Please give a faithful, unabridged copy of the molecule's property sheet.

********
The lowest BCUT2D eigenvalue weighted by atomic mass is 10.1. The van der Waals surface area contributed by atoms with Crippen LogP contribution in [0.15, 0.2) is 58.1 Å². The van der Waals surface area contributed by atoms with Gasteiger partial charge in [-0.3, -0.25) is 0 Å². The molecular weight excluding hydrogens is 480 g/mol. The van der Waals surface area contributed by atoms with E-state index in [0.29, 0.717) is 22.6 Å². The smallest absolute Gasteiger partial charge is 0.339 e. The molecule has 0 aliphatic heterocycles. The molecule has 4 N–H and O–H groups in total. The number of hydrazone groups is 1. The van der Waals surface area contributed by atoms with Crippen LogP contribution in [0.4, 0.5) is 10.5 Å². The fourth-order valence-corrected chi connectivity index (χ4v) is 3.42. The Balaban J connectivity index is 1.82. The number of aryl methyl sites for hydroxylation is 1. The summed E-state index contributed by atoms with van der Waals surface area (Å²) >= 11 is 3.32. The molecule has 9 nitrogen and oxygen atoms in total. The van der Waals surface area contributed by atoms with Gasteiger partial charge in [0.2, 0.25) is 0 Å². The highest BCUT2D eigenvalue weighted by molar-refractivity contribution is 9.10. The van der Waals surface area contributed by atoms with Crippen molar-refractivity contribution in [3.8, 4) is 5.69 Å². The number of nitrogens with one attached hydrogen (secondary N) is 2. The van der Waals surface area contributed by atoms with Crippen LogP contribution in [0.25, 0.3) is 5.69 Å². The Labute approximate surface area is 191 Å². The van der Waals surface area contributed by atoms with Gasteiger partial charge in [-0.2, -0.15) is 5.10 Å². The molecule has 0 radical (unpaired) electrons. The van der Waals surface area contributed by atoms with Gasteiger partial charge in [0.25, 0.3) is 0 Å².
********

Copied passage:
The lowest BCUT2D eigenvalue weighted by atomic mass is 10.1. The van der Waals surface area contributed by atoms with Crippen LogP contribution in [0.15, 0.2) is 58.1 Å². The van der Waals surface area contributed by atoms with Gasteiger partial charge in [-0.3, -0.25) is 0 Å². The molecular weight excluding hydrogens is 480 g/mol. The van der Waals surface area contributed by atoms with E-state index in [0.29, 0.717) is 22.6 Å². The smallest absolute Gasteiger partial charge is 0.339 e. The molecule has 0 aliphatic heterocycles. The molecule has 4 N–H and O–H groups in total. The number of hydrazone groups is 1. The van der Waals surface area contributed by atoms with Crippen LogP contribution in [0.4, 0.5) is 10.5 Å². The fourth-order valence-corrected chi connectivity index (χ4v) is 3.42. The Balaban J connectivity index is 1.82. The number of aryl methyl sites for hydroxylation is 1. The summed E-state index contributed by atoms with van der Waals surface area (Å²) >= 11 is 3.32. The molecule has 9 nitrogen and oxygen atoms in total. The van der Waals surface area contributed by atoms with Gasteiger partial charge in [0.2, 0.25) is 0 Å². The highest BCUT2D eigenvalue weighted by molar-refractivity contribution is 9.10. The van der Waals surface area contributed by atoms with Crippen molar-refractivity contribution in [3.8, 4) is 5.69 Å². The number of nitrogens with one attached hydrogen (secondary N) is 2. The van der Waals surface area contributed by atoms with Crippen LogP contribution in [0.25, 0.3) is 5.69 Å². The Labute approximate surface area is 191 Å². The van der Waals surface area contributed by atoms with Gasteiger partial charge in [-0.2, -0.15) is 5.10 Å². The molecule has 0 radical (unpaired) electrons. The van der Waals surface area contributed by atoms with Gasteiger partial charge in [0.25, 0.3) is 0 Å².